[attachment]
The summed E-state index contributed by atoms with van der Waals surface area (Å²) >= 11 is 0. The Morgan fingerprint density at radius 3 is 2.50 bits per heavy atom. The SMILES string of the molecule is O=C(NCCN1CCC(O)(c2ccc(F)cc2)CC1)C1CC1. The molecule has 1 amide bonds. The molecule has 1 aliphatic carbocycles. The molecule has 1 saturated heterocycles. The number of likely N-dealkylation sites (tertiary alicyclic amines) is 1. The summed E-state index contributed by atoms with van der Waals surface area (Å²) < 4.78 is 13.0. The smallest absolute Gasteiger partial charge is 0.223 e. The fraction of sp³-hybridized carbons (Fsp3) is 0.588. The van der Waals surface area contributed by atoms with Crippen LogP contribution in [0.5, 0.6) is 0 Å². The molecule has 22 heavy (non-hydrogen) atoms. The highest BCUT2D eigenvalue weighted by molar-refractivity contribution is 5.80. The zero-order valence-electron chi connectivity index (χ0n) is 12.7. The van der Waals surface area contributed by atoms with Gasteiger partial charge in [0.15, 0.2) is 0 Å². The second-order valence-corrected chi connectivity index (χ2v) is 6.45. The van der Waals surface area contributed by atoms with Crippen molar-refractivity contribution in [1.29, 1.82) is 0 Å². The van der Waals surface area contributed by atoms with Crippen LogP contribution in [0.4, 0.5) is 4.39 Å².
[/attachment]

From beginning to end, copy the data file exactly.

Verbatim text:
The summed E-state index contributed by atoms with van der Waals surface area (Å²) >= 11 is 0. The Morgan fingerprint density at radius 3 is 2.50 bits per heavy atom. The SMILES string of the molecule is O=C(NCCN1CCC(O)(c2ccc(F)cc2)CC1)C1CC1. The molecule has 1 amide bonds. The molecule has 1 aliphatic carbocycles. The molecule has 1 saturated heterocycles. The number of likely N-dealkylation sites (tertiary alicyclic amines) is 1. The summed E-state index contributed by atoms with van der Waals surface area (Å²) < 4.78 is 13.0. The smallest absolute Gasteiger partial charge is 0.223 e. The fraction of sp³-hybridized carbons (Fsp3) is 0.588. The van der Waals surface area contributed by atoms with Crippen LogP contribution in [0.5, 0.6) is 0 Å². The molecule has 22 heavy (non-hydrogen) atoms. The highest BCUT2D eigenvalue weighted by molar-refractivity contribution is 5.80. The zero-order valence-electron chi connectivity index (χ0n) is 12.7. The van der Waals surface area contributed by atoms with Gasteiger partial charge in [0.15, 0.2) is 0 Å². The second-order valence-corrected chi connectivity index (χ2v) is 6.45. The van der Waals surface area contributed by atoms with Crippen molar-refractivity contribution in [1.29, 1.82) is 0 Å². The van der Waals surface area contributed by atoms with Crippen LogP contribution in [0.4, 0.5) is 4.39 Å².